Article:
Legends of gold in South Africa predate the country’s existence, and the ancient gold artifacts from the region have long proven them to be true. Early settlers to Africa were always eager to find this legendary gold, though few had any success. After a few minor gold discoveries, settlers in the 1800s began to set up gold-mining operations. These mines were largely unsuccessful, until 1873, when a hermit named Alec “Wheelbarrow” Patterson scored big.
“Wheelbarrow” Patterson got his nickname because he carried all of his belongings in a wheelbarrow. He worked for the gold-mining outfit MacMac Diggings as a gold miner, or digger, as they were commonly called. The antisocial “Wheelbarrow” wandered off to dig for gold in a secluded part of what was known as Pilgrim’s Creek. The story goes that he found the first large gold deposit, but instead of notifying anyone, the loner just kept on panning. Soon enough, another miner found gold in the same stream. Except this miner, William Trafford, registered his claim with the gold commissioner at MacMac Diggings, thus triggering a massive gold rush, which changed the face of the region forever.
With the discovery of gold in the region, the Dutch and British governments wanted to claim the land then known as Transvaal, which was located in the northern region of what is now South Africa. Though Transvaal was officially an independent nation, the British annexed it in 1877. It was after British annexation that Paul Kruger emerged as a hero for Transvaal independence. His life’s work was establishing Transvaal, also known as the South African Republic, as an independent country once again. Kruger made several trips to Europe to plead the case for Transvaal’s independence. In 1883, after six years of crusading for the cause, his struggle paid off. The South African Republic’s independence was restored, and Kruger was elected president.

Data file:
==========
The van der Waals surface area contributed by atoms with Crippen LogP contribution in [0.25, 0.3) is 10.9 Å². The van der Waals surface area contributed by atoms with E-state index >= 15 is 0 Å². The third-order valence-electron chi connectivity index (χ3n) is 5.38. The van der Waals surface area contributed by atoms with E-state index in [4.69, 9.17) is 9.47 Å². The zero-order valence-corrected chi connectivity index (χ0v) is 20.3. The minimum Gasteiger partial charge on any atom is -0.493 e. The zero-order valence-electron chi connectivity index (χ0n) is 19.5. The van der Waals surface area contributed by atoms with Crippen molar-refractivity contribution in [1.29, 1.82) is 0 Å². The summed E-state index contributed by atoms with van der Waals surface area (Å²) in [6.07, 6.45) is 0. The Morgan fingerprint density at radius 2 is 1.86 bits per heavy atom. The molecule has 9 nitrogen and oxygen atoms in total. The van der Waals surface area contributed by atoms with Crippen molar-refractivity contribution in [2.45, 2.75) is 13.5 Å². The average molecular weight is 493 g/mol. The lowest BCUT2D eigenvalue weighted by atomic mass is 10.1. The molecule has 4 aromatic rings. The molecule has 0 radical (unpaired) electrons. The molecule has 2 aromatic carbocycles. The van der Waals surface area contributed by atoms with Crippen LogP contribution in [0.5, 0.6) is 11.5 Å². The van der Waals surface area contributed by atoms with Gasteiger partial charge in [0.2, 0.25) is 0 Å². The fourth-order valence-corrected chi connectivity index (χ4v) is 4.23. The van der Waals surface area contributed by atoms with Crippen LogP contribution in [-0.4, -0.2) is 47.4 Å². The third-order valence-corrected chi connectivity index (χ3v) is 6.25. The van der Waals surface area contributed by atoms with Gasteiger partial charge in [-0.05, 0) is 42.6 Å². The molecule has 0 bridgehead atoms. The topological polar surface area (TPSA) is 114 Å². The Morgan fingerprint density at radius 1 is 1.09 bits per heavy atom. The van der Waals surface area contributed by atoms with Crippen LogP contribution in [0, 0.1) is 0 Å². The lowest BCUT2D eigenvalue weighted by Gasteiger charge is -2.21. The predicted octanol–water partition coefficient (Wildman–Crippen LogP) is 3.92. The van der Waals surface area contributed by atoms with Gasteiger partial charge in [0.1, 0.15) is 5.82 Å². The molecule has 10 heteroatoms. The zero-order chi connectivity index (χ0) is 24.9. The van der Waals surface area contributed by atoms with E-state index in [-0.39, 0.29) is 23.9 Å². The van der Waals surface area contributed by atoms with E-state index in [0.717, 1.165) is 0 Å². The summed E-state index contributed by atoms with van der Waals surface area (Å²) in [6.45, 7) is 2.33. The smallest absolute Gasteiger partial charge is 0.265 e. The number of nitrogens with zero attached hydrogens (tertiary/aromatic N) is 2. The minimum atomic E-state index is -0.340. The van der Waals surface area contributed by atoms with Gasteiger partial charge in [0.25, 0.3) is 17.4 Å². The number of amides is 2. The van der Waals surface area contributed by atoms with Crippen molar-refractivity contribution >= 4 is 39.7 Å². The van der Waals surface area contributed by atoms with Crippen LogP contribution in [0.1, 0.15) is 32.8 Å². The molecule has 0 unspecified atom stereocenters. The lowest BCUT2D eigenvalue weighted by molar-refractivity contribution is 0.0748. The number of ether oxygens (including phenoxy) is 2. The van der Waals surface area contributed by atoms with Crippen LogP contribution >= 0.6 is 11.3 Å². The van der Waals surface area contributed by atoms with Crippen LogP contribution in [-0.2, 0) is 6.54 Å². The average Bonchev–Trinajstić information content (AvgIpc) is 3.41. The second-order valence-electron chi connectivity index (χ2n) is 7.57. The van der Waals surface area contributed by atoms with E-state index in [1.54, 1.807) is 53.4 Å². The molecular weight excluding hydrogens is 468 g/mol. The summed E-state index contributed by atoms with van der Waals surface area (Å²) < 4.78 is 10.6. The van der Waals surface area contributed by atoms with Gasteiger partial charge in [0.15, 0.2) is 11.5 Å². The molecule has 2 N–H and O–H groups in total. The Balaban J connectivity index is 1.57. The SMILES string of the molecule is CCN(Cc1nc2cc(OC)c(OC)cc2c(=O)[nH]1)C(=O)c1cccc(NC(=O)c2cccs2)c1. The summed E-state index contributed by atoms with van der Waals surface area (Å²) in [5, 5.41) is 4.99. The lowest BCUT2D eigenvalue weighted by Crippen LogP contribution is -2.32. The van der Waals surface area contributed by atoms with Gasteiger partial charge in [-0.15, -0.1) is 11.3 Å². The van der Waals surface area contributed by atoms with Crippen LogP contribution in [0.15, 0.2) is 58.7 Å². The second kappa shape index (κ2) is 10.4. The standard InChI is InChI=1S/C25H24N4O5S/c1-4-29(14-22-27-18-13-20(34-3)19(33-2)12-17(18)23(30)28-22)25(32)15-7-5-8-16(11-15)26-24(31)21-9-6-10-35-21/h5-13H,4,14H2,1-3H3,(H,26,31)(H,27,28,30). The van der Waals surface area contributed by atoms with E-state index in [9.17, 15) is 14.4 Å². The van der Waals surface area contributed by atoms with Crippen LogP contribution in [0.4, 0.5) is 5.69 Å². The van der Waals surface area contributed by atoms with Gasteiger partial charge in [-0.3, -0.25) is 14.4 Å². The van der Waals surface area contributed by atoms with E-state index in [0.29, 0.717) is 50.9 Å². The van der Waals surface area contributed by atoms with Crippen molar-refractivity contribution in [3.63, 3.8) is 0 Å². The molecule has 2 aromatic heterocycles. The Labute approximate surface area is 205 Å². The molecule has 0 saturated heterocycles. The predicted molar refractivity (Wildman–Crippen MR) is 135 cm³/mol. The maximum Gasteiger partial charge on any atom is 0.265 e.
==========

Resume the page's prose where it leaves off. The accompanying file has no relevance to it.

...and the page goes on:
Three years into his presidency, more gold was discovered in the region, and that started an even larger gold rush. Kruger established gold-mining policies that made it difficult to export gold. These same policies caused the price of gold production to go up in the country, and made it much more difficult for newcomers to the region to profit. The policies made him very unpopular with many Europeans, but he became a legend to his people.
However, seven years after being elected, Kruger was forced out by British troops, and he fled to Europe. But his contributions to South African independence were never forgotten. In a fitting tribute to the past president, in 1967, South Africa issued the Krugerrand, a one-ounce gold coin featuring a portrait of Paul Kruger on the obverse side, and one of the national symbols—the springbok—on the reverse side.
The Krugerrand was the first gold coin valued for its weight in gold, as opposed to a set denomination. The concept of having a coin’s gold content determine its value revolutionized numismatics. The Kruggerand was the first one-ounce coin ever minted and the first ever bullion coin.
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